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UBS sounds pessimistic note on 2019 as first quarter revenues fall

FILE PHOTO: A UBS advertisement is displayed on top of a commercial building in Hong Kong, China May 2, 2017. REUTERS/Bobby Yip/File Photo

By Brenna Hughes Neghaiwi

ZURICH (Reuters) - UBS is to cut an extra $300 million (227 million pounds) in costs in 2019 after investment banking revenues plunged in the first quarter, Switzerland's biggest bank said, sounding a pessimistic note about full-year prospects.

Chief Executive Sergio Ermotti, who outlined the cost cuts in a speech to a London investment conference on Wednesday, said investment banking conditions were among the toughest in years, especially outside the United States.

"We are taking actions which will partly offset the impact of the difficult market environment so far this year, supporting capital generation," he said.

"At this point I still believe we can achieve returns at least in line with last year's," Ermotti said of the group.

Last year, UBS's reported return on common equity tier 1 capital stood at 13.1 percent, while its target for this year is 15 percent.

The bank confirmed that Ermotti's comments related to the bank's group-level return on capital and cost-income goals. Return on capital is a measure of profitability.

Ermotti said at UBS's investment banking division revenues were down by about a third compared to the strong first quarter of 2018.

"We've seen some improvement lately but it remains patchy, and not enough to offset the challenging start to the year," Ermotti said.

The investment bank now expects to achieve mid-single-digit adjusted returns on attributed equity for the first quarter, compared to its 15 percent target over the 2019-2021 period and 12.9 percent achieved in 2018.

"While clearly not in line with our long-term aspirations, I find it to be an acceptable outcome if it is a one-off in one of the worst first-quarter environments in recent history," he said.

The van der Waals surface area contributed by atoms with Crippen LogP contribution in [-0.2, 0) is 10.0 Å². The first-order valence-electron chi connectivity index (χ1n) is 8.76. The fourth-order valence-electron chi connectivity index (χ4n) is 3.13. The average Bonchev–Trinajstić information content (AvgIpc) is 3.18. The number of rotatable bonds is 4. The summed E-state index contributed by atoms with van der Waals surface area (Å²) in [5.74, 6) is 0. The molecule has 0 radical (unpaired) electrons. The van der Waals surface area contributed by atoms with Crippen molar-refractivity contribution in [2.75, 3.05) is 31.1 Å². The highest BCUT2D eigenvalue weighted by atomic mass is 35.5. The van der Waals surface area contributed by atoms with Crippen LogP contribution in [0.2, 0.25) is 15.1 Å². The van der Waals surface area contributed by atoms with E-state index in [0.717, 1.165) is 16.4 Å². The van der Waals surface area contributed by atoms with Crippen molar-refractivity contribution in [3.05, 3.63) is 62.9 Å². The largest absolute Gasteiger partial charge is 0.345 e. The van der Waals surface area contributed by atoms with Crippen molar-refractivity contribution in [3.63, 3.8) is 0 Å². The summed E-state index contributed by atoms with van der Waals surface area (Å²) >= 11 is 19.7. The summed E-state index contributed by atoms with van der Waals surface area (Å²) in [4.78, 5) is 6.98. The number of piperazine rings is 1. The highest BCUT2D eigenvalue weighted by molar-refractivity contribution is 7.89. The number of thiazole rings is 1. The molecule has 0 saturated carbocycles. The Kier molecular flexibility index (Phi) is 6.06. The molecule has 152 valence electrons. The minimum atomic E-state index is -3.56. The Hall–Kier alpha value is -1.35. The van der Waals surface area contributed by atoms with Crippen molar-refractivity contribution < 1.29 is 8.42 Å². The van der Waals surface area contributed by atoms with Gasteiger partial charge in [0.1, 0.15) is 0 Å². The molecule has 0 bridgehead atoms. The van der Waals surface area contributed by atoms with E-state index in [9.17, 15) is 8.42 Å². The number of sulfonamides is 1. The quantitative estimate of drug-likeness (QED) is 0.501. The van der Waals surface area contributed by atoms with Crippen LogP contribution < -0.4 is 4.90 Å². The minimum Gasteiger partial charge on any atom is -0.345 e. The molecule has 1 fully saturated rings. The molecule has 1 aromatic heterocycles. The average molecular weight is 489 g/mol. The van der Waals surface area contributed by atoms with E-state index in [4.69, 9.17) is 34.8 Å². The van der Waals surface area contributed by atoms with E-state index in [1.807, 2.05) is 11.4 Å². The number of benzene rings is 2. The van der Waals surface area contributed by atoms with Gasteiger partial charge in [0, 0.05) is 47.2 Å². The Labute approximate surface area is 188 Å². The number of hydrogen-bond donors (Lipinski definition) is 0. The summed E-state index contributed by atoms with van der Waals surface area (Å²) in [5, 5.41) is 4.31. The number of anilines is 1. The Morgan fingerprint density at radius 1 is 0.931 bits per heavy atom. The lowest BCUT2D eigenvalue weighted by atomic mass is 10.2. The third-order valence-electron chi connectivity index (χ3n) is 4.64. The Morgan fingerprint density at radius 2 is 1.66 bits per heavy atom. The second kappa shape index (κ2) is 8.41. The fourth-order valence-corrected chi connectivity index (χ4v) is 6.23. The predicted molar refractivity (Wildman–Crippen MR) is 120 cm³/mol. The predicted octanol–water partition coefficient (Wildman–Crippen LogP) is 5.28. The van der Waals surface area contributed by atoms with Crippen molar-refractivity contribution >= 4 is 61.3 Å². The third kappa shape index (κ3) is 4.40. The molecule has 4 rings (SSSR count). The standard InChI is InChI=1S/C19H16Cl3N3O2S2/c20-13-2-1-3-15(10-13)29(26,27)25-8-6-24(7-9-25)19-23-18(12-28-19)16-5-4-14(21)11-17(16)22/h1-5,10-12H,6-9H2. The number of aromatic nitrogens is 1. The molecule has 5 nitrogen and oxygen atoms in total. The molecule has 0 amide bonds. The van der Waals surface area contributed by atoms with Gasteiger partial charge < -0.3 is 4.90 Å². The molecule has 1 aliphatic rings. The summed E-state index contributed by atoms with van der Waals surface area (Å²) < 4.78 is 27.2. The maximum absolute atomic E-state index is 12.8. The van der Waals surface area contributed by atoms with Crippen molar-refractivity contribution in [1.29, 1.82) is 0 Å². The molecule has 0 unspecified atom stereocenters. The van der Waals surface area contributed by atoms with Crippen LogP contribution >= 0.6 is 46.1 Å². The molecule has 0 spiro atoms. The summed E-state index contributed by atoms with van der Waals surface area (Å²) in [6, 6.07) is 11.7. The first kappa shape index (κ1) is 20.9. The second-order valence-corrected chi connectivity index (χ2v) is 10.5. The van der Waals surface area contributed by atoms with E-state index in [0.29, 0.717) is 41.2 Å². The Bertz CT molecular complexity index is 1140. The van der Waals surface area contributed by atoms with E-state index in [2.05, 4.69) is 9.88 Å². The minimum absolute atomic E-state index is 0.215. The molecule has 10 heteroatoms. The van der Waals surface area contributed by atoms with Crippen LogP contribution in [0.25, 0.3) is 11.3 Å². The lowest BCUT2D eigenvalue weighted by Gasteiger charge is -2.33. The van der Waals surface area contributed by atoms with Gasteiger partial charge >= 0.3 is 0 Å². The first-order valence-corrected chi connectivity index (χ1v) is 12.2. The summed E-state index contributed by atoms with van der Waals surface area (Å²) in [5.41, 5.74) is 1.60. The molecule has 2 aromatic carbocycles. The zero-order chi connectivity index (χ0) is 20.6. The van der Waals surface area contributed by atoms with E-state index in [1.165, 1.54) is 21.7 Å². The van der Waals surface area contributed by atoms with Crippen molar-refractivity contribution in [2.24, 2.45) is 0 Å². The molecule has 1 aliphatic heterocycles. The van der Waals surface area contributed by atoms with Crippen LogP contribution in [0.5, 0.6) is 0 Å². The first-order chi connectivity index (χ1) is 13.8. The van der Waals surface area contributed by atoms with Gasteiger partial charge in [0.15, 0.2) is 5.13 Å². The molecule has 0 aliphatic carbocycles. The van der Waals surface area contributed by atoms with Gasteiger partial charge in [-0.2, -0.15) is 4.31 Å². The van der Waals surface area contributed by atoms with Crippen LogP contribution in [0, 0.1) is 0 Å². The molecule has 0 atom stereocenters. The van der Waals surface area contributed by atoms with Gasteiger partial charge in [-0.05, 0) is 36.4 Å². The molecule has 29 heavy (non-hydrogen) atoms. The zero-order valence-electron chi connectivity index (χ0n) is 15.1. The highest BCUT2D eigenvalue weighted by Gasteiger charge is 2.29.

Volatile markets and uncertainty about global economic growth hit investment banking revenues in the fourth quarter for many big banks in Europe and the United States. Ermotti's comments highlighted that the first quarter was still tough.

"UBS sent a negative signal that Q1 investment banking revenues will be down across major European banks," one trader said.

Shares in UBS fell 2.5 percent by 1315 GMT, while shares in rival Credit Suisse fell 3.2 percent, with traders citing the downbeat tone of Ermotti's comments.

UBS has now slowed hiring as well as its work on a number of IT projects to help the group to save an additional $300 million this year, with most of the savings coming through in the second half of the year, Ermotti said in his conference speech.

The bank's flagship wealth management business looked set to return to targeted inflows after $7.9 billion in net new money outflows over the final three months of 2018.

Ermotti said a sombre view amongst Asian customers, coupled with U.S. clients sticking more to the sidelines, kept transaction-based income under pressure, leading to a roughly 9 percent slide in wealth management revenues this quarter.

The CEO said U.S. clients had boosted their cash holdings to record highs, with about 24 percent of their balances now in cash.


(Reporting by Brenna Hughes Neghaiwi and Angelika Gruber; additional reporting by Danilo Masoni; Editing by Michael Shields and Jane Merriman)